We can expect a huge amount of opportunity for the channel. Successful resellers are trusted by their customers, they are more than just suppliers they are advisors. For the SME business, they are perhaps faced with some uncertainty, such as what happens with my PSTN lines and the things connected to them. The reseller that takes away the uncertainty is in the driving seat to help their customer benefit from the new connectivity as well as solve some of the more niche PSTN replacement problems that are being ignored by the large telcos.
Is the future of connectivity fixed-first, mobile-first, or something in between?
I think the future of connectivity is definitely something in between. There is no doubt that a business that is on-net with one of the fibre providers will want to take their primary connectivity that way. For them, this connectivity will almost certainly be mission-critical. So, for fibre-connected customers, more and more we see a growing requirement for cellular (4G/5G) backup. Many of the fibre providers are including this as standard with their B2B offerings, providing seamless failover between fixed-line and mobile.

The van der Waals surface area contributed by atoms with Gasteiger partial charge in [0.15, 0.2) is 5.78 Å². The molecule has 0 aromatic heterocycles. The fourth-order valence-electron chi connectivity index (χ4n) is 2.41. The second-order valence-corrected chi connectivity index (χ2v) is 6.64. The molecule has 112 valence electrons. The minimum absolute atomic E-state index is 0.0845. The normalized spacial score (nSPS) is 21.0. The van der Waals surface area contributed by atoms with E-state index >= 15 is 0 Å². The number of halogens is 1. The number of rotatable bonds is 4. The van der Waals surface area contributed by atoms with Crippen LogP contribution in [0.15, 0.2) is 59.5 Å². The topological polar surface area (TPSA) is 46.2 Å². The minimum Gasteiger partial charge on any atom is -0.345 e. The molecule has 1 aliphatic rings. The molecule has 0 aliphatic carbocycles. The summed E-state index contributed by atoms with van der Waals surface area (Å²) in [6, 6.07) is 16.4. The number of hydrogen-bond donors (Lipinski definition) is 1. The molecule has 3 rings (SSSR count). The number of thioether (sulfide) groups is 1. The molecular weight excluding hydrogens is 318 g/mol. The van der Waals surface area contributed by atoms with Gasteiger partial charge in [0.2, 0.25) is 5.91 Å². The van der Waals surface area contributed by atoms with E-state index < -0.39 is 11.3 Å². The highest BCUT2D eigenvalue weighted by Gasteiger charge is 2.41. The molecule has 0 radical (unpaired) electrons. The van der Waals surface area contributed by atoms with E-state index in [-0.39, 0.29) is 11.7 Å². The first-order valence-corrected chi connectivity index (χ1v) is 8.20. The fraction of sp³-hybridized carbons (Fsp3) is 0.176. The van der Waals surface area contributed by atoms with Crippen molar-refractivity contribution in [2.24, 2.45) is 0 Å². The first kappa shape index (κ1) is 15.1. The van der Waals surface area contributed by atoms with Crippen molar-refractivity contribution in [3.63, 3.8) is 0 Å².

Of course, not every business is on-net for fibre and so we’re seeing more and more sites where resellers are choosing a mobile broadband solution. According to Ofcom, 73% of homes could benefit from gigabit broadband at the end of last year compared to 82% that could get 5G. I think that whilst both footprints will continue to grow, in all likelihood 5G will always be the technology used to fill the gaps or provide connectivity where the requirement is temporary (such as construction sites, festivals etc.) or mobile (such as public transport, marine etc.).
The average speed achieved by Three UK’s 5G customers was 275Mbit/s last quarter with the highest performance measured at 1.4Gbit/s! So there isn’t necessarily a performance compromise to be made through the use of mobile vs. fixed like there was when 3G was the best service available.